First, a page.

Tumor necrosis factor-a-induced activation of RhoA in airway smooth muscle cells: Role in the Ca2+ sensitization of myosin light chain20 phosphorylation

Irene Hunter, H. J. Cobban, P. Vandenabeele, David Joseph MacEwan, Graeme Fleming Nixon

Research output: Contribution to journalArticle

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Abstract

Tumor necrosis factor-alpha (TNF), an inflammatory cytokine, has a potentially important role in the pathogenesis of bronchial asthma and may contribute to airway hyper-responsiveness. Recent evidence has revealed that TNF can increase the Ca2+ sensitivity of agonist-stimulated myosin light chain(20) (MLC20) phosphorylation and contractility in guinea pig airway smooth muscle (ASM). In the present study, the potential intracellular pathways responsible for this TNF-induced Ca2+ sensitization were investigated. In permeabilized cultured guinea pig ASM cells, recombinant human TNF stimulated an increase in Ca2+ activated MLC20 phosphorylation under Ca2+ "clamp" conditions. This increased MLC20 phosphorylation was inhibited by preincubation with the Rho-kinase inhibitor Y27632. TNF also increased the proportion of GTP-bound RhoA, as measured using rhotekin Rho-binding domain, in a time course compatible with a role in the TNF-induced Ca2+ sensitization. In cultured human ASM cells, recombinant human TNF also activated RhoA with a similar time course. In addition, TNF stimulated phosphorylation of the regulatory subunit of the myosin phosphatase, which was inhibited by Y27632. Although human ASM cells expressed both receptor subtypes, TNF-R1 and TNF-R2, the activation of RhoA was predominantly via stimulation of the TNF-R1, although RhoA did not immunoprecipitate with the TNF-R1. In conclusion, the TNF-induced increase in the Ca2+ sensitivity of MLC20 phosphorylation is through stimulation of the TNF-R1 receptor and via a RhoA/Rho-kinase pathway leading to inhibition of the myosin light chain phosphatase. This intracellular mechanism may contribute to TNF-induced airway hyper-responsiveness.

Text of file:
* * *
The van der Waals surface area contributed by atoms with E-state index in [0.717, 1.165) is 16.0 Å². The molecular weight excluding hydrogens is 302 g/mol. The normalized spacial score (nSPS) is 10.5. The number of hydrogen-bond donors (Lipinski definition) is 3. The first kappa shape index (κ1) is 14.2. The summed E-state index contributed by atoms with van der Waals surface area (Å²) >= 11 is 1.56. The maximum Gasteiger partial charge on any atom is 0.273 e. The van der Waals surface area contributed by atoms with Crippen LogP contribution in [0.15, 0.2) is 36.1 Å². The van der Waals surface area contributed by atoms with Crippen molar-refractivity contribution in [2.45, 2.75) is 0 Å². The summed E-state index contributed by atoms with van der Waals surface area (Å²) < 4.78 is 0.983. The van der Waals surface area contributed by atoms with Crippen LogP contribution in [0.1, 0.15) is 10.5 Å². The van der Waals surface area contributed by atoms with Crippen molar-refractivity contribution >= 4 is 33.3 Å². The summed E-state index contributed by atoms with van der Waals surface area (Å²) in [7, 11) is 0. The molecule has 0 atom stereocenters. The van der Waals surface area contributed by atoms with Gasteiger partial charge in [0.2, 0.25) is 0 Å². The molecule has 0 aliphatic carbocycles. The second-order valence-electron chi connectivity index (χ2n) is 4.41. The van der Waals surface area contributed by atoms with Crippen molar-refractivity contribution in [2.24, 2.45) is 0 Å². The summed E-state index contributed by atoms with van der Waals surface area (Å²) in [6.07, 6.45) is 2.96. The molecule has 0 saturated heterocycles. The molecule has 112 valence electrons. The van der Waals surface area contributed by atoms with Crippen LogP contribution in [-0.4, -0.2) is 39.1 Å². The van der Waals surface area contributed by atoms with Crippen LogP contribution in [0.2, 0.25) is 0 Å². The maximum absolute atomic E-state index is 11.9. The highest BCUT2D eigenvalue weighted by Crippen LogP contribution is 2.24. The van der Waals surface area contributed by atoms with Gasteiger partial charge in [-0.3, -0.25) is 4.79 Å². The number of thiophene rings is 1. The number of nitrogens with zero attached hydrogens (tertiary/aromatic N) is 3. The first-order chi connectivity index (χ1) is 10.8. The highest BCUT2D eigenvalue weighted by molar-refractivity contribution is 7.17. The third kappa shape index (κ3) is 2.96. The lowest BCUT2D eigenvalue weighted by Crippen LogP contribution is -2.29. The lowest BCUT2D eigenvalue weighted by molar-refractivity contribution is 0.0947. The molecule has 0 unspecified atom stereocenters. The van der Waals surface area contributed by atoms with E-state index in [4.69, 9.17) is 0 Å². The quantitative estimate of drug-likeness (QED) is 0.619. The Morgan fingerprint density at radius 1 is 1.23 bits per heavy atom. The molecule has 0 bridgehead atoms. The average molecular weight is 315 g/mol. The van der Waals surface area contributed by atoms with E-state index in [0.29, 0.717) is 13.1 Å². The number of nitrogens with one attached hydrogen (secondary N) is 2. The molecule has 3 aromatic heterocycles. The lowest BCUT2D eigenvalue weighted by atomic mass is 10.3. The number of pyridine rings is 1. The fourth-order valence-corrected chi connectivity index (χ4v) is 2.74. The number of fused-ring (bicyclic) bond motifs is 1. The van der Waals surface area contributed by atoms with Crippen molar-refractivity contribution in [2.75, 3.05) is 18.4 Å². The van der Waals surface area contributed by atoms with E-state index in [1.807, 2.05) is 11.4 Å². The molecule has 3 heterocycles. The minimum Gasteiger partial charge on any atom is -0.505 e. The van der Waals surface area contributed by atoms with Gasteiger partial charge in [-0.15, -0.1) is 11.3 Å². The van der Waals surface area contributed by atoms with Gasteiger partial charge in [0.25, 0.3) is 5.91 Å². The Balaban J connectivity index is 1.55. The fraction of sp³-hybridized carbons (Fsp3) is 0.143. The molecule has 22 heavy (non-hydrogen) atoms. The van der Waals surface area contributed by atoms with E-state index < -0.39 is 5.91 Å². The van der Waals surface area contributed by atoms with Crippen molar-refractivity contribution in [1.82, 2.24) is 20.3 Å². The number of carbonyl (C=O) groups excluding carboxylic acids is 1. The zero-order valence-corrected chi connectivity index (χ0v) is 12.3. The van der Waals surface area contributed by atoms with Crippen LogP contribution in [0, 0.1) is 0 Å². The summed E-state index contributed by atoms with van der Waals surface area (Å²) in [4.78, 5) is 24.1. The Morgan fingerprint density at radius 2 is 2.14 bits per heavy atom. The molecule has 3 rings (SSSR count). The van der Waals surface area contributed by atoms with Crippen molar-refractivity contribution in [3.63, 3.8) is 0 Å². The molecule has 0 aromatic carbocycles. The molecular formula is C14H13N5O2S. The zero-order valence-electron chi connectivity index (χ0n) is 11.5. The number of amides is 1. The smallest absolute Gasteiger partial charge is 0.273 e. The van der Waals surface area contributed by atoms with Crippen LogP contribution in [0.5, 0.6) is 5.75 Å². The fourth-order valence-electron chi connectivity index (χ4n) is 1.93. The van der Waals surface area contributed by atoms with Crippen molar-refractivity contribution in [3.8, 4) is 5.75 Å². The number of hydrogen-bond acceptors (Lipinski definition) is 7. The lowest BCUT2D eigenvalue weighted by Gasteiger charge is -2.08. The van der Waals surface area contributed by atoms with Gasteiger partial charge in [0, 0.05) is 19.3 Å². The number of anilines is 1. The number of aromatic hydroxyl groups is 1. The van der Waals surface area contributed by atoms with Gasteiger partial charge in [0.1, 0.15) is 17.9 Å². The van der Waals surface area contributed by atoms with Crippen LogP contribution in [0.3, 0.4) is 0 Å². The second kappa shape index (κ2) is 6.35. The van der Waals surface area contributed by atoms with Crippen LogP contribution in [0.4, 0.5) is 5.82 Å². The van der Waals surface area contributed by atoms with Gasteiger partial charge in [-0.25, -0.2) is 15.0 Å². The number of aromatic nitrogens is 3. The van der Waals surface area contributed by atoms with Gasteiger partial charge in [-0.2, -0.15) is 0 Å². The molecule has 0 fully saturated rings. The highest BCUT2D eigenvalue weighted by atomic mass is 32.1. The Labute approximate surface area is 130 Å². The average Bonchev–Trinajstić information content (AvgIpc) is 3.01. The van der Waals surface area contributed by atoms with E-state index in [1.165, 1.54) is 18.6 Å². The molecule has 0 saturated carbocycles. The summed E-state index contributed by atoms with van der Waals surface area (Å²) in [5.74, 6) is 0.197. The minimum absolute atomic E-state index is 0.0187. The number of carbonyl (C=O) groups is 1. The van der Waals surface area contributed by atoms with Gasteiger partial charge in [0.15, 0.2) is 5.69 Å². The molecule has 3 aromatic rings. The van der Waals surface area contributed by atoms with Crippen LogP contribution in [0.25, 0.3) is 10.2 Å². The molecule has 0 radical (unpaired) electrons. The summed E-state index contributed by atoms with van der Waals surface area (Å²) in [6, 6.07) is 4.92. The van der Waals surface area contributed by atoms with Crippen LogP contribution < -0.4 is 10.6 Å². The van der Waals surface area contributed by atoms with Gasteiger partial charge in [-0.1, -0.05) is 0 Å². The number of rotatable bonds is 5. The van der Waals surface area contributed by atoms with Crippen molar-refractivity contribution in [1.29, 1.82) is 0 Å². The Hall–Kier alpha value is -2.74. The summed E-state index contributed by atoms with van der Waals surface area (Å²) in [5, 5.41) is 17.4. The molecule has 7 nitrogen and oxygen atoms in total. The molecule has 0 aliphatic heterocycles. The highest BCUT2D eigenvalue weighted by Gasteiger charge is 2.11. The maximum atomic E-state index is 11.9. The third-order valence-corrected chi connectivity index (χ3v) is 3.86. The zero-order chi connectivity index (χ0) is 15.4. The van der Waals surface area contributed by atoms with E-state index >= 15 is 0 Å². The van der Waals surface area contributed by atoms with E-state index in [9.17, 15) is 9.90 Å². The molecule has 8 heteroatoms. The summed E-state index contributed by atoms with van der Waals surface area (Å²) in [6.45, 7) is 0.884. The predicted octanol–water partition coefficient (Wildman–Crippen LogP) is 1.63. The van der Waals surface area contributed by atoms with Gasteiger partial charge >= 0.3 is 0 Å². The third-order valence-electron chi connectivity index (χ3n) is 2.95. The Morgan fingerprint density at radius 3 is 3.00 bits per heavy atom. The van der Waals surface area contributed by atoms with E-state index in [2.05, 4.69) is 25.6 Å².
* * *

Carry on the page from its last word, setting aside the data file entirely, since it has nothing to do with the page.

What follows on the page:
Original languageEnglish
Pages (from-to)714-721
Number of pages7
JournalMolecular Pharmacology
Volume63
Issue number3
DOIs
Publication statusPublished - Mar 2003

Keywords

  • BINDING PROTEIN-RHO
  • TNF-ALPHA
  • KINASE INHIBITOR
  • P115 RHOGEF
  • RECEPTOR
  • PHOSPHATASE
  • GTPASE
  • CYTOSKELETON
  • STIMULATION
  • G-ALPHA(13)

Cite this

Tumor necrosis factor-a-induced activation of RhoA in airway smooth muscle cells: Role in the Ca2+ sensitization of myosin light chain20 phosphorylation. / Hunter, Irene; Cobban, H. J.; Vandenabeele, P.; MacEwan, David Joseph; Nixon, Graeme Fleming.

In: Molecular Pharmacology, Vol. 63, No. 3, 03.2003, p. 714-721.

Research output: Contribution to journalArticle

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AU - Hunter, Irene

AU - Cobban, H. J.

AU - Vandenabeele, P.

AU - MacEwan, David Joseph

AU - Nixon, Graeme Fleming